Catablogs are a smart application of blogging software for historical societies, libraries, and other organizations that have collections. Here’s a short but comprehensive description from ArchivesNext:
A catablog is a site created with blogging software that provides short descriptions of collections via blog posts. These posts can be easily tagged, categorized and updated, and can contain image and media files.
A catablog does not necessarily replace a collection management system such as PastPerfect or Omeka (though with some customization, it certainly could). We think that, unless you have great web-developing skills or find the perfect plug-in, it is best to think of the catablog system as a way to make your organization’s collections more findable to a wider public. With a catablog, you do not necessarily post every item in your collection; many organizations create posts about a special collection, such as the John Q. Smith Family Papers, as a whole. In the examples we have seen, archivists provide a short description of the collection’s holdings and tag each collection post according to time period, content topics, etc.
Because catablogs are based on blogs, your community can follow your RSS feed to keep up-to-date on new collections as they are added and easily link to collection descriptions to share their finds with others.
There are several other smart descriptions of catablogs out on the web. We recommend reading this post from the Connecticut Humanities Council. The author Gail Wiese includes a bulleted list of advantages of the catablog method and links to several organizations already using catablogs.
This post, from the blog of Family Tree Magazine, reminds us that there is a real hunger among genealogists to know what treasures are hidden away in your archives. Since so many genealogists, especially amateurs, start looking for their ancestors on the web, having a catablog to serve as a digital, searchable, and linkable finding aid will be invaluable for driving both virtual and real visitors to your organization. Savvy societies may also want to publicize their catablog with large genealogy sites like Ancestors.com. Further, showing users how to subscribe to an RSS feed for your catablog should be a standard part your organization’s workshops and newsletters aimed at genealogists.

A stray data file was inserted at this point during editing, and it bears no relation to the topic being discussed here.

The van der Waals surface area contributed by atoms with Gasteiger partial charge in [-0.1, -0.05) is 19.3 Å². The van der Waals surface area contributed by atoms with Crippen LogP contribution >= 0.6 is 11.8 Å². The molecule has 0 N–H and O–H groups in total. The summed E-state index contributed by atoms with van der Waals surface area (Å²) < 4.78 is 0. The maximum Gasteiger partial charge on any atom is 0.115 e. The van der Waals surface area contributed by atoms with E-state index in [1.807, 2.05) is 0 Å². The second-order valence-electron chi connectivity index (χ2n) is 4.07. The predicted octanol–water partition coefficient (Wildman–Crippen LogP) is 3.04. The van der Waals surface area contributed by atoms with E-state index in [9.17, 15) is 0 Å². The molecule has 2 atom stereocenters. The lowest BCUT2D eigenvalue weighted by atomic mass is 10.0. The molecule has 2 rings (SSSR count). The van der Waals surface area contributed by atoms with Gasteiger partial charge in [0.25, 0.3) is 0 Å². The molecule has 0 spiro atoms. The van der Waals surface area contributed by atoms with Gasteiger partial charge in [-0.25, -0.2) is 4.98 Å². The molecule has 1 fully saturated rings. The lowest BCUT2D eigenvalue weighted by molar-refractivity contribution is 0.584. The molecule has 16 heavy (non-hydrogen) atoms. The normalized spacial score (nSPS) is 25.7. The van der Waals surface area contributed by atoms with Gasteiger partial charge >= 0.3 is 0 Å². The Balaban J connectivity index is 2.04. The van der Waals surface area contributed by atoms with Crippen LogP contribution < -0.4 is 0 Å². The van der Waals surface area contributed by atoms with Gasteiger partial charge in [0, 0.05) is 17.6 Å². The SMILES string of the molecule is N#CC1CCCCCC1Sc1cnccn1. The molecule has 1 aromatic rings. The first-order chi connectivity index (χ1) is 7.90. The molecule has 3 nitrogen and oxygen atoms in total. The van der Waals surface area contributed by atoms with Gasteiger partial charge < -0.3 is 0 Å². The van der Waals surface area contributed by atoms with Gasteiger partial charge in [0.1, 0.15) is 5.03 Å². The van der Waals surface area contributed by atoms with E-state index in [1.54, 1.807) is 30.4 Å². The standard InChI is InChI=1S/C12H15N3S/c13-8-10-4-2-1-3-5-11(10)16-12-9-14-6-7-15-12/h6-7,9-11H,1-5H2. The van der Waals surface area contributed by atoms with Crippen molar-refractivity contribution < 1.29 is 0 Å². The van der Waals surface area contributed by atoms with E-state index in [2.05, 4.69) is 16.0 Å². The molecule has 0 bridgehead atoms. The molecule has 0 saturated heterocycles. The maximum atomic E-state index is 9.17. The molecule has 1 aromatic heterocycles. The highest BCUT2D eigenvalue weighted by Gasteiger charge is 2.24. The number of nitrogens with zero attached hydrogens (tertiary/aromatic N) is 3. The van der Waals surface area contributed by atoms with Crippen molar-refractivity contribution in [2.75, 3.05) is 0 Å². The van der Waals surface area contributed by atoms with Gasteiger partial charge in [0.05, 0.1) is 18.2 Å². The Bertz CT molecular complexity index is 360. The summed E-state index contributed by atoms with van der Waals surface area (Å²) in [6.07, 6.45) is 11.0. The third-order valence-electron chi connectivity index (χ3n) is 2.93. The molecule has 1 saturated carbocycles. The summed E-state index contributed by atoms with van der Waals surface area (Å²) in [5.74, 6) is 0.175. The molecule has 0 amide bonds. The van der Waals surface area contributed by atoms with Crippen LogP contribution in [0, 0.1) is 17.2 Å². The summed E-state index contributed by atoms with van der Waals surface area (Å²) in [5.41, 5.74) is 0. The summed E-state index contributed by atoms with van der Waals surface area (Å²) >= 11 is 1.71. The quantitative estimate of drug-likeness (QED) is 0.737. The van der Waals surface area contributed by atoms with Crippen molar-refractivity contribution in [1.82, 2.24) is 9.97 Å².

We can imagine a shared catablog among several small historical societies, historic house museums, or local library special collections that spreads the work among a larger pool of people and links related organizations and their collections by using the same metadata–tags, categories, etc.–to label them. Not only is a labor-saving method, it also will make your content more useful and accessible for users, who won’t need to learn each organization’s idiosyncratic labeling and cataloguing system. As with any digital project, and especially a collaborative digital project, such an initiative should only be launched after careful planning among partner organizations to ensure that everyone follows the same protocol and uses the same metadata to describe their collections and add them to the catablog.
Several large organizations–mostly university libraries–have used WordPress to build a catablog that keeps track of their collections. Though some of these have clearly been customized by professional web developers, we believe there are still useful applications of this idea for someone with only a basic familiarity with blogging software. Check out Drexel University Archives and Special Collection’s catablog; this example seems like the most straightforward example of how to “blog” your collections and categorize each special collection with tags.
There’s even a Catablog plug-in for WordPress!
An ambitious organization, perhaps with the help of an intern or dedicated volunteer, could experiment with the catablog method by catablogging each item in one of your smaller collections. In this case, the archivist could add an image of each object just as easily as one adds an image to a regular blog post! Allowing users to comment on each item post, or using the comments to elicit extra information about items lacking sufficient documentation, could increase community engagement.
Catablogs embody everything we’ve tried to encourage with the Public Humanities Toolbox:
- Use free, widely available blogging software to introduce your organization and your collections to a wider community.
- Use tools that are easy for non-experts to learn how to use.
- Use tools that your community is already familiar with, so there is not a high barrier to adoption.
- Adapt the capabilities of already-available software to meet the needs of small cultural heritage organizations.
- Invest time, rather than money, in digital projects.